Updated: June 16, 2020 06:06 PM
Created: June 16, 2020 05:44 PM
NEW YORK (WHEC) — Gov. Andrew Cuomo had a surprise waiting for everyone Tuesday, including the people who run our hospitals.
Without much warning, the governor said people can now visit loved ones in hospitals. Starting Friday, parents can get into their children's group homes.
"We're going to allow hospitals to accept visitors at their discretion," Gov. Andrew Cuomo said as he made his major shift on hospitals at his daily briefing Tuesday.
Visit rules are based on a "PILOT program" run in 21 hospitals in the state, none of them local.
The PILOT rules said:
Click here for more information on hospital visits in the PILOT program
URMC said Tuesday it is "eager to let more patients visit in person with family members and friends. Plans have been underway to restore limited visitation, with stringent safety precautions to keep the risk of infections low as more people enter the hospital. After the Department of Health provides official guidance, we will move as quickly as we can to implement and communicate expanded visitation options. We appreciate the understanding of families, and thank our care teams for supporting patients so well and keeping loved ones in touch while in-person visitation remains limited."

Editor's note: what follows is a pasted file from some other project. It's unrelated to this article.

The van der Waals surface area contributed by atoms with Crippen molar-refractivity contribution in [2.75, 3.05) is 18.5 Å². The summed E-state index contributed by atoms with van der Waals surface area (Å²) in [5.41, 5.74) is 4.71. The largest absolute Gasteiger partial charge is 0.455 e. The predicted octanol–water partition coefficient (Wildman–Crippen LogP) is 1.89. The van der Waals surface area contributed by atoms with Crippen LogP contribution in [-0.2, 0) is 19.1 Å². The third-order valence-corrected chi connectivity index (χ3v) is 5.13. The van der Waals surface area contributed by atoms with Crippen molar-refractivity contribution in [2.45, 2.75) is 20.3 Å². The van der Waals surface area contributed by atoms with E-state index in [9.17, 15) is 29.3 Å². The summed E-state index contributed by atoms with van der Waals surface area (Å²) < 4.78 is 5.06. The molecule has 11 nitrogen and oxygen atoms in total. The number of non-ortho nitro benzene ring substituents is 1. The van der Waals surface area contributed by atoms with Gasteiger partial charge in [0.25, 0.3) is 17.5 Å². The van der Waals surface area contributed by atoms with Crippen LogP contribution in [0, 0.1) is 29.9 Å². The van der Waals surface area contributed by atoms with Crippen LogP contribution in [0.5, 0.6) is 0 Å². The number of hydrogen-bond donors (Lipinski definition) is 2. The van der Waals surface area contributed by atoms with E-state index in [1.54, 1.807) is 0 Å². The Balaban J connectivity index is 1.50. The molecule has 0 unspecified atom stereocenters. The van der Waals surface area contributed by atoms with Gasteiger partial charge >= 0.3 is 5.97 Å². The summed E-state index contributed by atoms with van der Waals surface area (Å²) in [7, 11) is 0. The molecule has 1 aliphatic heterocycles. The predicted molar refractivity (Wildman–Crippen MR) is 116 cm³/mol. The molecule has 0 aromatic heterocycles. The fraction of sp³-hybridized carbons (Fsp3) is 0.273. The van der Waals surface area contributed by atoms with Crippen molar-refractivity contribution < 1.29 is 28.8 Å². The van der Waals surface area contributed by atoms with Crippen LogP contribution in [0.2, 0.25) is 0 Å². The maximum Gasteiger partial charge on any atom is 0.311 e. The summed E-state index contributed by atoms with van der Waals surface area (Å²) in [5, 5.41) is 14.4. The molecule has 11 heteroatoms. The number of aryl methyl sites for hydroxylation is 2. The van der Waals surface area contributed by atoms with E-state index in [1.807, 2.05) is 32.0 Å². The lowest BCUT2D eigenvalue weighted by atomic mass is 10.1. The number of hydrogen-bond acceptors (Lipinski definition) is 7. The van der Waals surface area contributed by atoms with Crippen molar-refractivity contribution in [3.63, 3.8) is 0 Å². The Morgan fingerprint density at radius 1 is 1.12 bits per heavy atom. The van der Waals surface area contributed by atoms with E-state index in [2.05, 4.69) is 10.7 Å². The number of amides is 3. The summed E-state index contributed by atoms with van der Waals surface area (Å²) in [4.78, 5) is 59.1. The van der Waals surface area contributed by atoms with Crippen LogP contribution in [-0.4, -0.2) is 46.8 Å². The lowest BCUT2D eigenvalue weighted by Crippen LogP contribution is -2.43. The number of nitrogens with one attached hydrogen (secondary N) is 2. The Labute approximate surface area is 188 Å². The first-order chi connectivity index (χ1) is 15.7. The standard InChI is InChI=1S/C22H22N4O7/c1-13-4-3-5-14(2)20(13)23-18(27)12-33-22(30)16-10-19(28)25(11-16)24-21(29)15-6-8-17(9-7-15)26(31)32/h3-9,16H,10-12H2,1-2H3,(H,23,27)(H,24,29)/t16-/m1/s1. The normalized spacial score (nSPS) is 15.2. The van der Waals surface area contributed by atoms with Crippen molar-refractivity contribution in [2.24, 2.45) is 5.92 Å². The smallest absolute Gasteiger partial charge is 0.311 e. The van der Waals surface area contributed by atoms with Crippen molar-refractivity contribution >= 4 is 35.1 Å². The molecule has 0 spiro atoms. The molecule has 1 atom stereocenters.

A day after a protest in Brighton by parents and siblings with children in state-run group homes, the governor said they can visit too, starting Friday.
At the protest Monday, I told you the story of Beverly Lillie. Her son, Chris, is 52, has autism and lives in a group home.
They haven't seen each other in person since March 12.
"So he looks at us as if - wow, you don't love me anymore," Beverly said at the protest.
Tuesday, I joined Beverly, her husband Ron and two of their grandchildren at the place where Chris is living. Since a fire at his group home at Thanksgiving, Chris has been living at a hotel in Greece.
"He's kind of up in that corner over there," Beverly said pointing to a window on the third floor.
The goal to see him is Father's Day.
Brean: "So you should be able to give him a hug, hold his hand and as long as you don't do it for more than two minutes you should be fine."
Beverly Lillie: "I should be fine. Very tearful. Very tearful. And with Father's Day coming, and us not being able to see him, it would be the best blessing of the day for us to see him."
The governor said nursing homes are still closed to visitors. When he was asked why, the governor said the risk is still too high.
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